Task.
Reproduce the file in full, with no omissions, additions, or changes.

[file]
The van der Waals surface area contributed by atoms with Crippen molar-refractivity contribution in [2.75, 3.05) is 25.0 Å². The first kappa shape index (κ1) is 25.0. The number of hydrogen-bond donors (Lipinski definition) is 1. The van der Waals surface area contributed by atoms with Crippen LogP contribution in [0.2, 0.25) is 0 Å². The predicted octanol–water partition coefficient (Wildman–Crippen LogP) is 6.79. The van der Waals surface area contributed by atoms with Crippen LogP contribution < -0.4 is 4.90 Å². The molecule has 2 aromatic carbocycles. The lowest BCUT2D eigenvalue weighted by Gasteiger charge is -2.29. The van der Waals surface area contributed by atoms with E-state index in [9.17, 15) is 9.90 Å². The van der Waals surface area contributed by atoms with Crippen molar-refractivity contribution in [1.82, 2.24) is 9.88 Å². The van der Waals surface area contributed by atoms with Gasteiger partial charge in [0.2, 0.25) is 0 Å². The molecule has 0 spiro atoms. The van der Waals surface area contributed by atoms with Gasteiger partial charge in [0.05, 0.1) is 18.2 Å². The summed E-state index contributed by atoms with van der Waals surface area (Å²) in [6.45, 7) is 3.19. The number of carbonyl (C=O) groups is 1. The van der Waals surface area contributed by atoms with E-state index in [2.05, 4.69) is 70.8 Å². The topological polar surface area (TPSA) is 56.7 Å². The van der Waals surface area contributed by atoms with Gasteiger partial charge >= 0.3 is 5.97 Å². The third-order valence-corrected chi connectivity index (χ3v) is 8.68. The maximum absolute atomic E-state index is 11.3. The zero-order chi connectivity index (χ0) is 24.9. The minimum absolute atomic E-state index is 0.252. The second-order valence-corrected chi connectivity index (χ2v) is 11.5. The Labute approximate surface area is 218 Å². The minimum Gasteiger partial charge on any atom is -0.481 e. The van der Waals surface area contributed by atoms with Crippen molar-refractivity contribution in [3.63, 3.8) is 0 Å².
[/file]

The van der Waals surface area contributed by atoms with Crippen molar-refractivity contribution in [2.75, 3.05) is 25.0 Å². The first kappa shape index (κ1) is 25.0. The number of hydrogen-bond donors (Lipinski definition) is 1. The van der Waals surface area contributed by atoms with Crippen LogP contribution in [0.2, 0.25) is 0 Å². The predicted octanol–water partition coefficient (Wildman–Crippen LogP) is 6.79. The van der Waals surface area contributed by atoms with Crippen LogP contribution < -0.4 is 4.90 Å². The molecule has 2 aromatic carbocycles. The lowest BCUT2D eigenvalue weighted by Gasteiger charge is -2.29. The van der Waals surface area contributed by atoms with E-state index in [9.17, 15) is 9.90 Å². The van der Waals surface area contributed by atoms with Crippen molar-refractivity contribution in [1.82, 2.24) is 9.88 Å². The van der Waals surface area contributed by atoms with Gasteiger partial charge in [0.2, 0.25) is 0 Å². The molecule has 0 spiro atoms. The van der Waals surface area contributed by atoms with Gasteiger partial charge in [0.05, 0.1) is 18.2 Å². The summed E-state index contributed by atoms with van der Waals surface area (Å²) in [6.45, 7) is 3.19. The number of carbonyl (C=O) groups is 1. The van der Waals surface area contributed by atoms with E-state index in [2.05, 4.69) is 70.8 Å². The topological polar surface area (TPSA) is 56.7 Å². The van der Waals surface area contributed by atoms with Gasteiger partial charge >= 0.3 is 5.97 Å². The third-order valence-corrected chi connectivity index (χ3v) is 8.68. The maximum absolute atomic E-state index is 11.3. The zero-order chi connectivity index (χ0) is 24.9. The minimum absolute atomic E-state index is 0.252. The second-order valence-corrected chi connectivity index (χ2v) is 11.5. The Labute approximate surface area is 218 Å². The minimum Gasteiger partial charge on any atom is -0.481 e. The van der Waals surface area contributed by atoms with Crippen molar-refractivity contribution in [3.63, 3.8) is 0 Å².